Here is the caveat: The writing in Other M is not the strongest. It's problems include shoddy localization (this game was produced originally in Japan) as well as poor characterization and a lack of background information for players new to the story line of the Metroid universe.
That being said, the only real "sexist" aspect of the game is the visual representation of Samus in her Zero Suit. The Zero Suit is a relatively new addition to the Metroid mythology. It is what Samus wears under her armor and the game developer, Team Ninja, decided to take take any and every opportunity to show the skintight suit off. (Admittedly, Team Ninja has a reputation for doing exactly that with all the female characters in the games they produce so it shouldn't have been a surprise.)
Samus agreeing to take orders from a man wasn't because of his gender but because she had worked with Adam before and still respected him. Otherwise, Samus would have likely left the Bottle Ship (which is likely why Adam was chosen as the character to lead the team of commandos to begin with).
My main evidence to this point is that in the events of the story, Adam goes missing. The moment she doesn't have to answer to him, she decides to start using abilities when the situation calls for it.
One the flip side, this authorization system was developed strictly for the game play rather than story because Samus has a setting for suit of armor called the Varia that makes it resistant to heat. Logically, if Samus felt the need to use it (if she'd have decided to turn it off at all since the logic of this system was in regards to her destructive abilities rather than her defensive ones), she would have asked the moment she entered the holding area that contained hot lava.
Instead, she didn't get authorization to use the Varia suit until the boss fight for that area. That is the most glaring example of a game play system interfering with the story. The only explanation I have for that is laziness on the writing side of the game development.
One aspect I liked of the story telling was that the events of this game took place immediately after the events of the previous. Samus was experiencing symptoms that resembled PTSD and, while I found that interesting, to newcomers to the Metroid series it came off as whiny and annoying. But I liked that they were showing Samus as a person rather than an emotionless, unstoppable killing machine.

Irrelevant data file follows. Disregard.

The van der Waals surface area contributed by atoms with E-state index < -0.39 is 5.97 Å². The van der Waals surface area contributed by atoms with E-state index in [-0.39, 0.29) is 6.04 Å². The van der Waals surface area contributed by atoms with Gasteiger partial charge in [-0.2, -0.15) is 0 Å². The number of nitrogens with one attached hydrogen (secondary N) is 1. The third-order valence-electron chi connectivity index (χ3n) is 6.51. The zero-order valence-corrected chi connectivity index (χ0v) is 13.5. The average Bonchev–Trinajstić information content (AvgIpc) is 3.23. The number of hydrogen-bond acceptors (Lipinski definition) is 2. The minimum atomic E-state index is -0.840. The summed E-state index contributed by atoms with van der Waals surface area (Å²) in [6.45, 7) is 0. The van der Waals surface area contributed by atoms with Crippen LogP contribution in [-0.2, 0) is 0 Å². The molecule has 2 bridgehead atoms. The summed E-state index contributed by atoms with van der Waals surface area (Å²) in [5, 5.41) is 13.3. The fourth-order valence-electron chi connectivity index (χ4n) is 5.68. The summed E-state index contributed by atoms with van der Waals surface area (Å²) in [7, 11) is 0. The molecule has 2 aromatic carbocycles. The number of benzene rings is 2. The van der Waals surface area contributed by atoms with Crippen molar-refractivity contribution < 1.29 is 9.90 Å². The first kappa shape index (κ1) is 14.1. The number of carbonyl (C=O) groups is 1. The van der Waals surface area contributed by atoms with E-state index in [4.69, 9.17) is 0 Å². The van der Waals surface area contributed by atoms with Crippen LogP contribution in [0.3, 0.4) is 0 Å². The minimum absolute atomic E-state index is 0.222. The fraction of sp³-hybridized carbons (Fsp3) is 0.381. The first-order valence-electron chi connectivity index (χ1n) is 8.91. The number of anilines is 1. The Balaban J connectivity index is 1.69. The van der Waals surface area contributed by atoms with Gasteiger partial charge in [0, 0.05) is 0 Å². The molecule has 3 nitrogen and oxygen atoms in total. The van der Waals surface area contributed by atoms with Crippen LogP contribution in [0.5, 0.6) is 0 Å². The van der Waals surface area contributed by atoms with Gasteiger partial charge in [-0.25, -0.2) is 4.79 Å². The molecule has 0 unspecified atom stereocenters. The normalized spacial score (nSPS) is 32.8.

(Another aside in regard to localization: As I understand Japanese culture, they are not big on showing emotions so they actually talk about them in detail instead. Samus does that in this game. It comes off as sharing too much information to the American/western culture in which I've lived my entire life.)
The other unfortunate part of the game in the storytelling was that a lot of things that Samus could have done were often done off camera by another character (like finding and killing an assassin that had been hunting her and the commandos). Again, I attribute that to substandard writing.
But the writing has never been the drawing point of the Metroid series. It has been the game play. I give credit to Nintendo for trying a completely different control scheme from past Metroid games with Other M. It had great parts but also clunky, not as polished aspects.
Some of the new features they decided to add made this one of the easiest games in the series. That was likely another strike against it with fans of the franchise. It was one of the games series that set the standard for "Nintendo Hard" (meaning sometimes feeling almost impossible and the immense satisfaction when you finally actually succeeded) games back in the 80's/90's.
I generally liked the characterization of Samus (when I made the allowance in regards to explaining emotions rather than showing them) and the game was fun to play. Those are mainly what I ask for in my Metroid gaming experience. So I like it!